Behavior Modification

What Is Behavior Modification?

Behavior modification is a systematic program of reinforcement to encourage desirable behavior. It involves both rewards to encourage desirable actions and punishments to discourage undesirable actions.

However, studies have shown that rewards, such as compliments and expressions of appreciation, are much more effective behavior modifiers than punishments, such as reprimands and scorn.

When applied to management Opens in new window, behavior modification strives to encourage desirable organizational behavior. Use of this technique begins with identification of a target behavior— the behavior that is to be changed. (It might be low production levels or a high rate to absenteeism, for example.)

Existing levels of this behavior then are measured. Next, managers provide positive reinforcement Opens in new window in the form of a reward when employees exhibit the desired behavior (such as increased production or less absenteeism).

The reward might be praise or a more tangible form of recognition, such as a gift, meal, or trip. Apple Company Opens in new window created the Corporate Gifting and Rewards Program Opens in new window in order to give companies the ability to reward their staff with iPods, iPod accessories, and iTunes gift cards.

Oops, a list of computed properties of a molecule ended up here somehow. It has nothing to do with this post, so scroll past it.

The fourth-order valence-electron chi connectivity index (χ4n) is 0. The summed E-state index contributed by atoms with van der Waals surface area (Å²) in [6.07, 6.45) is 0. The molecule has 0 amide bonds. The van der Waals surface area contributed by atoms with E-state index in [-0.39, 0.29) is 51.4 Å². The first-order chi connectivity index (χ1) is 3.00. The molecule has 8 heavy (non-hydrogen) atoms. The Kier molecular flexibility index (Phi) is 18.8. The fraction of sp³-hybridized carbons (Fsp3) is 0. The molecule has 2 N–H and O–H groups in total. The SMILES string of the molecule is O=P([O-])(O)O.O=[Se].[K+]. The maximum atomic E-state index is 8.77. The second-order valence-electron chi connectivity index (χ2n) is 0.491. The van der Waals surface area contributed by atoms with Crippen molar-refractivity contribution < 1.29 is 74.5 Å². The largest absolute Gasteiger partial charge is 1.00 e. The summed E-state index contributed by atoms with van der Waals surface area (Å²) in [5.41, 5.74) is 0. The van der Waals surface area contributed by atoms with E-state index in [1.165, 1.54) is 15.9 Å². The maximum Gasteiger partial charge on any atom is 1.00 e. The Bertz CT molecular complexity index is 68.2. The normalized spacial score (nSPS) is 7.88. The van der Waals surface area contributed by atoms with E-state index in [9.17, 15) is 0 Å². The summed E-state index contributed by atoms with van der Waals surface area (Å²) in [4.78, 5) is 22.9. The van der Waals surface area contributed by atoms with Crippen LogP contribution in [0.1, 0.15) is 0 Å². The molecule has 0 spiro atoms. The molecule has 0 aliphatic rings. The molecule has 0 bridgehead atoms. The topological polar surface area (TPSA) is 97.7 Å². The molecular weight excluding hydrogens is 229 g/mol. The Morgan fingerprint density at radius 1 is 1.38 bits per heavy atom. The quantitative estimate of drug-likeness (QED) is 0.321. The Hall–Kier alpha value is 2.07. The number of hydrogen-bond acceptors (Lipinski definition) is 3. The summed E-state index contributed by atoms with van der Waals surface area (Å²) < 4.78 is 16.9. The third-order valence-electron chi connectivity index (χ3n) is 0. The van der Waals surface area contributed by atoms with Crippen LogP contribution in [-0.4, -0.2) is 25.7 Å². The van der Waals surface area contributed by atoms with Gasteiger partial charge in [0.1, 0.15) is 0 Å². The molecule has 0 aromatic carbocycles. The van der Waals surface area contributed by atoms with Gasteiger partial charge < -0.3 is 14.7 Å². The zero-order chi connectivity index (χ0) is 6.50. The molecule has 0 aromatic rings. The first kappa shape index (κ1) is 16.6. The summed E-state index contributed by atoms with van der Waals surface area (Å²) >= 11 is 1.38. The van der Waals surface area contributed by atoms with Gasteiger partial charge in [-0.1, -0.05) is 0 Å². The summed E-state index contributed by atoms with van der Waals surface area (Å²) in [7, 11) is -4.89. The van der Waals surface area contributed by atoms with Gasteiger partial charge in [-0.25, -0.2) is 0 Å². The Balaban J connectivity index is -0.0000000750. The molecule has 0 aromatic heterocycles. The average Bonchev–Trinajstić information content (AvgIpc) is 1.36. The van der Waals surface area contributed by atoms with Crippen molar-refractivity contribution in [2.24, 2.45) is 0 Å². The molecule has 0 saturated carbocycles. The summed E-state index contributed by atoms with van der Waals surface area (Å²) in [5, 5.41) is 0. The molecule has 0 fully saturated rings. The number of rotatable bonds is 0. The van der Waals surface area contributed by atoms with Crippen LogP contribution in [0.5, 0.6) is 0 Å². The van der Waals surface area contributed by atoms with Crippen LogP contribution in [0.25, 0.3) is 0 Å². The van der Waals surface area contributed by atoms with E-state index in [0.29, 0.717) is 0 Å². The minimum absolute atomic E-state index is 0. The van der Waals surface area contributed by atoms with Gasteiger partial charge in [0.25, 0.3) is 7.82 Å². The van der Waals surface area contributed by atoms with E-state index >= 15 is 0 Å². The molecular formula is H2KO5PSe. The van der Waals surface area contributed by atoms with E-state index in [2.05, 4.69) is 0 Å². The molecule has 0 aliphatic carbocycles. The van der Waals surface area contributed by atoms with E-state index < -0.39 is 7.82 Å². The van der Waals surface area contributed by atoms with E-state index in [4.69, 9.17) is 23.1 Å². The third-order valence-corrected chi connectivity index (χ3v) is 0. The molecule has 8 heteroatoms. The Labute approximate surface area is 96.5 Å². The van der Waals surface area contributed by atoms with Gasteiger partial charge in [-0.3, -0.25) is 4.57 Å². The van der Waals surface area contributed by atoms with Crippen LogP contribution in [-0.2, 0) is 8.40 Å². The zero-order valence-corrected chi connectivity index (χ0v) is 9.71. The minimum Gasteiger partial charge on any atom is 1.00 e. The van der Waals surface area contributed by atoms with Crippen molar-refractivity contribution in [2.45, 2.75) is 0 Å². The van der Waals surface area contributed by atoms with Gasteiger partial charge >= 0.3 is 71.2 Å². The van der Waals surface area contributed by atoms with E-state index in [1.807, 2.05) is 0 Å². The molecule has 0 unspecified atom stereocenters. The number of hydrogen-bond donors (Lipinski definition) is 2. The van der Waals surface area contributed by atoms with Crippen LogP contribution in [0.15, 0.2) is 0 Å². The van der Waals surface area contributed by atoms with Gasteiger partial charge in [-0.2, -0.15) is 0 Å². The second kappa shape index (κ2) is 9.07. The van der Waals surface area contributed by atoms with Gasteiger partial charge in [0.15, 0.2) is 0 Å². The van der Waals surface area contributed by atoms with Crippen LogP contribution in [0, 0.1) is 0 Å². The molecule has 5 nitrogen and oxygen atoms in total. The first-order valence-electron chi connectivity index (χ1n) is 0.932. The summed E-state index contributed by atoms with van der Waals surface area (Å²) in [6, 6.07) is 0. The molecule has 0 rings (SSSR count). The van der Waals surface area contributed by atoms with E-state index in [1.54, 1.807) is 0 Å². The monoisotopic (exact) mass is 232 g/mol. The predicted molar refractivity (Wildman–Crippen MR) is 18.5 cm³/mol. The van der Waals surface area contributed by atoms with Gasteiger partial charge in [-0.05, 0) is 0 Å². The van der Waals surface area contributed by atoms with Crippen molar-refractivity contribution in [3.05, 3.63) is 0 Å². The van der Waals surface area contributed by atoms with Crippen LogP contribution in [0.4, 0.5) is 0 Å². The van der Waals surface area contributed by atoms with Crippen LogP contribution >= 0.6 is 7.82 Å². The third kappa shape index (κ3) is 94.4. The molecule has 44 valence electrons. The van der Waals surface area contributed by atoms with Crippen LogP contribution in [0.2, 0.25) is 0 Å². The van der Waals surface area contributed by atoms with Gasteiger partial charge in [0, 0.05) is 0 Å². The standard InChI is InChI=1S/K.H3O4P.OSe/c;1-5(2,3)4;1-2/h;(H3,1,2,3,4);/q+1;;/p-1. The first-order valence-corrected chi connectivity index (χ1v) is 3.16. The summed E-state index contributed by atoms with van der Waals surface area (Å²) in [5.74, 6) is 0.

Finally, the levels of the target behavior are measured again to determine whether the desired changes have been achieved. If they have, the reinforcement is maintained. However, if the target behavior has not changed significantly in the desired direction, the reward system must be changed to one that is likely to be more effective.

John Kotter, a renowned Harvard Business School professor, states that this is difficult; the kind of emotional persuasion needed for these changes is not taught in business schools and is not often properly considered in many business settings. The key is to devise effective rewards that not only will modify employees’ behavior in desired ways but also will motivate them. To this end, experts suggest that management should reward quality, loyalty, and productivity.